The ecological view that has been sketched out in the last few posts provides a unique critique of society. It is not able to endorse “they’ll think of something” or “there’s plenty of coal” or “it’s different this time” or “we can transition to renewables” or any of the other thought stoppers bandied about in the media echo chamber. The why is simple; ecology insists no sustainability is possible if drawdown and its phantom acreage are part of the system and that even takeover has its limits now that the human race has grown so large and prosthetically powerful.
Oil powers the modern world. Make no mistake about it. There is no single substance on the planet nearly as critical to our lives in the industrial world as oil. It moves our transportation, creates our plastics, feeds our pharmaceutical industries and holds together the global economy in countless ways. The stated goal in the industrialized world is to accelerate the rate at which we drawdown the remaining reserves of this critical, non-renewable substance. Our stated goal is to increase production. To increase production, we say in a clear sign of muddle headed thinking since acquiring oil is extraction, not production. It is stealing from the future, from that inevitable day when our children will be out of luck if they need a substantial volume of oil for anything.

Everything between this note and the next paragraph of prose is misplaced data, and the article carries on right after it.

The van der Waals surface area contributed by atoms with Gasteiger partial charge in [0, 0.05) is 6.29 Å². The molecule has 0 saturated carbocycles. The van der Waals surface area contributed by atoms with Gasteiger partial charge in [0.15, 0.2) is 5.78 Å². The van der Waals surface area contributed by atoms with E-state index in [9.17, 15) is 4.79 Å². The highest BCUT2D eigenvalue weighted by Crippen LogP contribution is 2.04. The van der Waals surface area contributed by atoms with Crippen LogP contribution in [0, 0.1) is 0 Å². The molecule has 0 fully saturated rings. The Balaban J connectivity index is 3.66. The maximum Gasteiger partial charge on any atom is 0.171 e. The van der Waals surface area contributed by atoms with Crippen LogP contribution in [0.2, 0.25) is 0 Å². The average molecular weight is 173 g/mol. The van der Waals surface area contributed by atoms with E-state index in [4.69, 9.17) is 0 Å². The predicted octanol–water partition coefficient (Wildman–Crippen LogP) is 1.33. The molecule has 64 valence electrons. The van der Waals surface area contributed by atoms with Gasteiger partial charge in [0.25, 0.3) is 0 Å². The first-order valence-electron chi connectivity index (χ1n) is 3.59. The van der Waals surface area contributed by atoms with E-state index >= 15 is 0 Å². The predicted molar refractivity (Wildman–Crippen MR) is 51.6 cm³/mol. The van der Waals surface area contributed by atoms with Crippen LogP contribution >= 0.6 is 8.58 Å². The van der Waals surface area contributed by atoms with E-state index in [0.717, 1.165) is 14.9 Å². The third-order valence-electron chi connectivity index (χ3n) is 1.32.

Industrialized agriculture feeds the modern world. It too is dependent on oil but also on takeover. The expanding ecological footprint of our expanding population is taking over land and sea that was once home to a wide diversity of plants and animals. Our takeover strategy for expanding the earth’s human carrying capacity is causing the sixth great extinction. This is nothing more than stealing from life itself. We best be careful; real life is a complex web of interdependencies and we could saw off the evolutionary branch on which we are sitting, as it were.
An ecologist will tell you these are both seriously risky behavior:
Drawdown: An inherently temporary expedient that temporarily increases the life opportunities for a species by extracting from the environment a resource faster than it is being replaced.
Takeover: Increasing the life opportunities for one species by reducing life opportunities for other species.
Both of these methods for enlarging carrying capacity are eventually fatally flawed. That they are flawed is vehemently denied by camps of very vocal opponents whom Dr. Catton labeled the Cargo Cultists and Cornucopians. The Cultists deny drawdown is a problem and the Cornucopians see no problem in a strategy of endless takeover. In the table below, reproduced from Overshoot, the Cornucopians are further refined into Ostrichism and Cynicism. Most of what passes for green in politics and corporations within business as usual is provocatively labeled Cosmeticism.